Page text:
Software Developer Combines Technology Skills With Journalism in New Dual-Degree Program
Over the course of a six-year career designing online banking software for the British financial firm HSBC, Rashmi Raman would often find herself trolling the Columbia Journalism School website and dreaming of the possibilities.
Back then, the idea that the 29-year-old programmer might actually quit her job in Bumi, India, and travel halfway around the globe to pursue a new career seemed beyond reach. Raman studied computer programming in college and had no formal journalism training.
“I was always passionate about journalism,” Raman says. “And I wanted to feel more involved—more committed to what I was going to be doing in the next few years. But I couldn’t give up computer science entirely—I’m a bit of a geek. So I was hesitant to apply.”
Then one day, Raman discovered a fresh posting on the J-school website that changed everything: a new dual-degree program that allows students to obtain a joint master of science in computer science and journalism. “I knew instantly it was the program I wanted to apply to,” she said.
This May, Raman, along with three other dual-degree candidates, will become one of the first graduates of the two-year program with Columbia Engineering that aims to teach professionals the technical aspects of both digital media and news production.
It is one of several ways the journalism school is plunging into the digital future. It launched the Tow Center for Digital Journalism in 2010, and last year set up the David and Helen Gurley Brown Institute for Media Innovation in partnership with Stanford Engineering. It also is playing a key role in Columbia’s new Institute for Data Sciences and Engineering.
For Raman, the program was the perfect mix of the old and the new, allowing her to continue to feed a passion for computer coding while embracing her desire to “be part of something where there is social consciousness and a significant impact.” Growing up in India, she saw how a vibrant free press helped transform her nation from an insular, developing economy stymied by red tape into a booming free market economy bursting with opportunity.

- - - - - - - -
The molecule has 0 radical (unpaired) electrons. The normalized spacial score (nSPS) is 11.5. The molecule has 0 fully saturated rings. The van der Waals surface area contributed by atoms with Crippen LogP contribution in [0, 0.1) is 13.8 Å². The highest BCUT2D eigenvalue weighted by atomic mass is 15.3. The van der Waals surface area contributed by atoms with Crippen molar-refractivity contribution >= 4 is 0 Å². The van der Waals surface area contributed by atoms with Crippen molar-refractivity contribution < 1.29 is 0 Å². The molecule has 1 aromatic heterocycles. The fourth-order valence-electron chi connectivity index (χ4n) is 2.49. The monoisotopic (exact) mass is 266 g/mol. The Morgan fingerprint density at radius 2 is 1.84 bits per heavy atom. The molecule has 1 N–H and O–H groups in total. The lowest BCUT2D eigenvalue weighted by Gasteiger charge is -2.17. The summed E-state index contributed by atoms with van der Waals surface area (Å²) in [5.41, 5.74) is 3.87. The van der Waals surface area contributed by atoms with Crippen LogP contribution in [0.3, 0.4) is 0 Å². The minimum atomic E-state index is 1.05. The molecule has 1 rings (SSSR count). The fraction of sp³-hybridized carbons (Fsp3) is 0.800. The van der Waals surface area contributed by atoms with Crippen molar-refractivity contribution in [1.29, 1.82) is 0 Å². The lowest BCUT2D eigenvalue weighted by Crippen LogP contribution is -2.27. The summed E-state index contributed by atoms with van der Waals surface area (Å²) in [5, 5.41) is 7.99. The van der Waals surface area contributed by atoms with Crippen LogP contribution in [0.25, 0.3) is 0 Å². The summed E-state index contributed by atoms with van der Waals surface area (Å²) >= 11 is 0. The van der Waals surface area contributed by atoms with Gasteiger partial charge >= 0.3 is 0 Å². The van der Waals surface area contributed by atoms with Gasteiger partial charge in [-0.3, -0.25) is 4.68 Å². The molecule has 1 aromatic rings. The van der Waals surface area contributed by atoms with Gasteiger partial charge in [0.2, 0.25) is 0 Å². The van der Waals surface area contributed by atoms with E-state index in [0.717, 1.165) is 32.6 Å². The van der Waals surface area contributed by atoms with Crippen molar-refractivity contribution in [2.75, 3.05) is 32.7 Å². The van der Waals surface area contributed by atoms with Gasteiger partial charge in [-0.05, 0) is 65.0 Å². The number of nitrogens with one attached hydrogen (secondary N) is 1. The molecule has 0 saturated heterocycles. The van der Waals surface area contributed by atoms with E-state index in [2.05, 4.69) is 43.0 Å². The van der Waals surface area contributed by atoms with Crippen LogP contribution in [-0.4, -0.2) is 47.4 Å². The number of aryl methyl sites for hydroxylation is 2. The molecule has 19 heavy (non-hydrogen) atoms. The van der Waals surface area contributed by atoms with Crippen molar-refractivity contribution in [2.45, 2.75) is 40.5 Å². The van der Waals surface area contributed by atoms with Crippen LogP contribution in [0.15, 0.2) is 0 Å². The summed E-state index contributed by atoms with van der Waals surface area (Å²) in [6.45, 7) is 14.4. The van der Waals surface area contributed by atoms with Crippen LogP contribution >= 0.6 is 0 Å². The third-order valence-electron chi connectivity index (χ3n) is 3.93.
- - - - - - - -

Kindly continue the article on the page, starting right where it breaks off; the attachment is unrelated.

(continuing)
At Columbia, Raman was able to choose from a number of engineering electives and learn the realities of day-to-day journalism, producing a wide array of deadline stories and features on her assigned beat: small food businesses in New York City. She organized coding classes for other students, participated in hackathons—events in which computer programmers collaborate on software projects—and set up a student chapter of the Online News Association.
Her stories included an investigation into a New York City fraud-reduction program that required food stamp applicants to be fingerprinted. Raman accessed public databases to compare food stamp fraud rates in states without fingerprinting to those with it. She found no difference in the number of scams—a point soon validated by New York City officials themselves, when they reached the same conclusion and repealed the fingerprinting law on their own.
For her master’s thesis, Raman and a partner built an iPhone app geared to journalists. The app provides fields to collect information on sources interviewed, appends it to digital audio and picture files, creates a timeline of project reporting, and bundles them all together in a neat package easily accessible later on.
“Rashmi combines the curiosity of thought of a journalist with outstanding engineering skills,” said Emily Bell, the Tow Center’s director and a professor at the journalism school. “She and her cohort are wonderful examples of what we hoped the dual-degree program might produce.”
With graduation approaching, Raman is in the happy position of weighing different offers. She had originally thought she would become a technology reporter, but now hopes to build more tools for journalists. For example, one could allow journalists to verify if tweets are actually authentic. She said there is an emerging research area focused on developing algorithms that would allow computers to take raw data—like numbers from an earnings report or a baseball game—and churn out comprehensible, formulaic newspaper stories without the assistance of a journalist.
“I would love to be that person who people come to and say, ‘Hey, we need to build this and this is something involving technology,’ ” she says. “If I get the opportunity to write stories, I most definitely will but that is no longer my career objective. Once I got here, what I learned motivated me to try and do something innovative and potentially disruptive.”